Without reiterating the full text of section C here, residency under this Part will be determined by a combination of “connecting factors” to the UK (such as family, accommodation, work in the UK, UK presence in the previous year and “more time in the UK than in other countries”) and actual days in the UK. It is proposed that different day “scales” be introduced for those arriving in the UK (ranging from 45 to 183 days) to those departing the UK (ranging from 10 days to 183 days).
HMRC give an example of how the Part C test would apply:
Mr D is a wealthy businessman with homes in various countries. He has not been resident in the UK prior to 2012- 13. He has business interests in the UK and owns a house in London but, until 2012-13, he spends only a few days in the UK each year. In 2012-13 his wife moves to the UK to live in the London house with their two children. His wife and children become resident in the UK. The children enrol in local schools and Mr D visits whenever he can. He spends 95 days in the UK in 2012, 80 of them working. He stays in the London house on days when he is in the UK.
Mr D is resident in 2012-13 under Part C of the test. This is because he spends 90 days or more in the UK and has 3 relevant connection factors: a UK resident family; accessible accommodation in the UK and substantive UK employment. This answer is provided by the table at paragraph 3.35 for individuals who have not been resident in any of the previous three tax years.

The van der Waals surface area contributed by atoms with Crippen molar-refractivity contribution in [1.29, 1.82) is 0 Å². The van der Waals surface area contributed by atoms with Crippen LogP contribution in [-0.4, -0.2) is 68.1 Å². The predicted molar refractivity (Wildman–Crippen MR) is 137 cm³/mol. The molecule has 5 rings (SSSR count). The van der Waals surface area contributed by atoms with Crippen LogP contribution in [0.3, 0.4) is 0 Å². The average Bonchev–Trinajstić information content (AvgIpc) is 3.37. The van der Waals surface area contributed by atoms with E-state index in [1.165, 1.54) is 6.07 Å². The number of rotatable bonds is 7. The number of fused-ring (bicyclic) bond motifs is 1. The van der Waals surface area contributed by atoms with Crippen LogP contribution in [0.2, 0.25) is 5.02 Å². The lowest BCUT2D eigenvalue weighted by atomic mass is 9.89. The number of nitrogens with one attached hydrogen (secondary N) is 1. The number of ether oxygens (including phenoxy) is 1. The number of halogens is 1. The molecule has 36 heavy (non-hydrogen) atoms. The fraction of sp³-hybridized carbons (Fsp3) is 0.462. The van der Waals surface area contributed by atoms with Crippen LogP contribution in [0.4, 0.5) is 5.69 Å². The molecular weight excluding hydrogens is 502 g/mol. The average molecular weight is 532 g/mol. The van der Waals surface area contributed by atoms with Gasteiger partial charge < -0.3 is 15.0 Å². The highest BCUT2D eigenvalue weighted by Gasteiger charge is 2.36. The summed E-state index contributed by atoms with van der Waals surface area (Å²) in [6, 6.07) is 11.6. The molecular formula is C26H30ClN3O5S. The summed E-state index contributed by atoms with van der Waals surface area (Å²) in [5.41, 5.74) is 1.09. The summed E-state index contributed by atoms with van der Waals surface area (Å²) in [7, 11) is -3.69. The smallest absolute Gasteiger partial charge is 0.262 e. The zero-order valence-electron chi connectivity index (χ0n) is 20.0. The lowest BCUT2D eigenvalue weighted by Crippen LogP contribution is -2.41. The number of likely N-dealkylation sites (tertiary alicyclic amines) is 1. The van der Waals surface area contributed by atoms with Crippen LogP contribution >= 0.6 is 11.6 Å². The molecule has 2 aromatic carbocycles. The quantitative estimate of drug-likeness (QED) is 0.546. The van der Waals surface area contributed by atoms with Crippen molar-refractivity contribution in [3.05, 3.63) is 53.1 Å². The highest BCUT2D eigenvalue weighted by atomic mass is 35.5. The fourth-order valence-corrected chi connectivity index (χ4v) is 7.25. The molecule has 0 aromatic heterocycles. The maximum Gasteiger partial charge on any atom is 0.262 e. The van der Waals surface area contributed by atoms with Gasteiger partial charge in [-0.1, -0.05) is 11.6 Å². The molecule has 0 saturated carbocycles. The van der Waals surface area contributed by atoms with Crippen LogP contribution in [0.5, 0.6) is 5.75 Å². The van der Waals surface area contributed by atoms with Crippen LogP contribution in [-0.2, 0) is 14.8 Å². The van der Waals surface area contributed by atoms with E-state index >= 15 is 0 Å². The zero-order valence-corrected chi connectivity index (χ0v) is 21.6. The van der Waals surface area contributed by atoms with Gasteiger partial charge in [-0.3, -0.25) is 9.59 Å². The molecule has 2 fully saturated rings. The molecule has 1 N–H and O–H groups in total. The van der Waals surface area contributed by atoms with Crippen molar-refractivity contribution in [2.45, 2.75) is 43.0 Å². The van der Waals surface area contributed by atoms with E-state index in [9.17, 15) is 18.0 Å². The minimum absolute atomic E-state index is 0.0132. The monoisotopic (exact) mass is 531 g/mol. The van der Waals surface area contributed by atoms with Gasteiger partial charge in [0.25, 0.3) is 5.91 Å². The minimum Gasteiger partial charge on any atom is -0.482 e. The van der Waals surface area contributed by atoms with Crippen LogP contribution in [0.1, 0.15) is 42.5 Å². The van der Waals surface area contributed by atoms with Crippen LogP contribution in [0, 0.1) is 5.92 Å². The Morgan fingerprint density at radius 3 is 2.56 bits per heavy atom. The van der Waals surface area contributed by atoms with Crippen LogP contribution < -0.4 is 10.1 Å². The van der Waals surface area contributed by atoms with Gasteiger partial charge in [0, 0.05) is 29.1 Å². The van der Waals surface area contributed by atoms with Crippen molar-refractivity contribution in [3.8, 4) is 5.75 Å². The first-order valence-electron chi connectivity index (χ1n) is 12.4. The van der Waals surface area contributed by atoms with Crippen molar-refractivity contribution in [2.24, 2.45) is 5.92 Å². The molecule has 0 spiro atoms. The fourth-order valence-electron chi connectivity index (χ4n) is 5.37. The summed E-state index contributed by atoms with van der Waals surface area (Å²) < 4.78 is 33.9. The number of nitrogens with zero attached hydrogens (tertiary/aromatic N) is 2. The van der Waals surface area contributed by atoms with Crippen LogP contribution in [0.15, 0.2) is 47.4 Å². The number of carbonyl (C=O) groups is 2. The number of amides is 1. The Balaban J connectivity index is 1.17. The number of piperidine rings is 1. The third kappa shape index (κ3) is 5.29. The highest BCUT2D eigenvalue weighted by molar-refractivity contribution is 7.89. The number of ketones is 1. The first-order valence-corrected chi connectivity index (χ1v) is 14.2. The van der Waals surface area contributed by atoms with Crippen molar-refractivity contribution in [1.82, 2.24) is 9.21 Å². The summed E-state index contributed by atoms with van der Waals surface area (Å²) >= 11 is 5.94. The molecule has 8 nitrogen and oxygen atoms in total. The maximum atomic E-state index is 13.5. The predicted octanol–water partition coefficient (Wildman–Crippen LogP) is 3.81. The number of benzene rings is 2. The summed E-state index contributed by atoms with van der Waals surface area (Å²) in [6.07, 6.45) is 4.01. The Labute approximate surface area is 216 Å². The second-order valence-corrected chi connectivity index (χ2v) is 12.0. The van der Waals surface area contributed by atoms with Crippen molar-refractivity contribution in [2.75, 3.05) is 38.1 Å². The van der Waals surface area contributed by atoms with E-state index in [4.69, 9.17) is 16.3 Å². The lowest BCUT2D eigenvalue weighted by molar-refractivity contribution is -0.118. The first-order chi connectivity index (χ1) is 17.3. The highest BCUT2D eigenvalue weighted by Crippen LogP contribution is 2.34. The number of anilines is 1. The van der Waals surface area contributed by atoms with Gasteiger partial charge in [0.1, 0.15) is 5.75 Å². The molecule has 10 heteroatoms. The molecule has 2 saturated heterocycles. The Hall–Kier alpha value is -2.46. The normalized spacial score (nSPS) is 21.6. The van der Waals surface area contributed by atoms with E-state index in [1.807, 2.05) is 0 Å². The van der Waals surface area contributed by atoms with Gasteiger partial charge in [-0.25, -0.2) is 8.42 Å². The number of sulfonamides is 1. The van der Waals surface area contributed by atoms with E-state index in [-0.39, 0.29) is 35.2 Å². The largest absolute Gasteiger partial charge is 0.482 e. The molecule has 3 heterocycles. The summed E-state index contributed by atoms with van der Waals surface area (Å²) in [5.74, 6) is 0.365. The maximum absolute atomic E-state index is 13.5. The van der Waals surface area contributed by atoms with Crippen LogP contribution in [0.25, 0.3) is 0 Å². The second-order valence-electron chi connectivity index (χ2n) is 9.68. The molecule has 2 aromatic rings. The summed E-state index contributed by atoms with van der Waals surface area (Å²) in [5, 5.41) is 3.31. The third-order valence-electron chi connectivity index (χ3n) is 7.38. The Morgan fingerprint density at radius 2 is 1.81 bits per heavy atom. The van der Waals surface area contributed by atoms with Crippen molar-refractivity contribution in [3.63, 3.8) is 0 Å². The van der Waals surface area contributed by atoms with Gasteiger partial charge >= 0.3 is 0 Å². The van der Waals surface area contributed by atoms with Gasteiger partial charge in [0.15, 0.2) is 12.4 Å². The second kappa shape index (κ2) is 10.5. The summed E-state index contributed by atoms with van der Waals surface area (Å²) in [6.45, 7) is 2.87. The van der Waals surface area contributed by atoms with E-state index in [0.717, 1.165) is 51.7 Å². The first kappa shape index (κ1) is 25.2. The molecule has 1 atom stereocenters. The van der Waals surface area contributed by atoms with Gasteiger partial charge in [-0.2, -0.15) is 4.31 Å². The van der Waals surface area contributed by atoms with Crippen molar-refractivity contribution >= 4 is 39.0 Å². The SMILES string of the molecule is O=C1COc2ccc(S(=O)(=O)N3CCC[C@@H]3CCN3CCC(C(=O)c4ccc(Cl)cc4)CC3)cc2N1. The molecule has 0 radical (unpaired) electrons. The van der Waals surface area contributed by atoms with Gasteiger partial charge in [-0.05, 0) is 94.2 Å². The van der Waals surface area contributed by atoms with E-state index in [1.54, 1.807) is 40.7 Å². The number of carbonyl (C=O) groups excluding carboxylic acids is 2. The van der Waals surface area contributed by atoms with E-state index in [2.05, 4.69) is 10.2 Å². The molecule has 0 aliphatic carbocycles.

The overall document is 41 pages long, and whilst we haven’t fully had the time to digest the complete document, our initial thought is that this is a weighty document for something HMRC were originally looking to simplify.
It will be interesting to see how the profession views the document in the coming weeks. HMRC seem clear with its simplicity and confirm “…the Government believes the framework outlined above will allow individuals to assess their residence status simply and without the need to resort to specialist advice…”. HMRC are also considering the implementation of an online tool that effectively self-assesses an individual residency status by asking “…a small number of simple questions…”.
We would very much doubt that what is perhaps currently one of the most difficult areas to give a client clear advice on, can be so succintly summarised in 3 simple questions….without the client even needing to take professional advice!
The Consultation period is now open through until 9th September 2011. We are likely to submit our own thoughts in due course. If anyone wishes to add their own comments please feel free to email me firstname.lastname@example.org.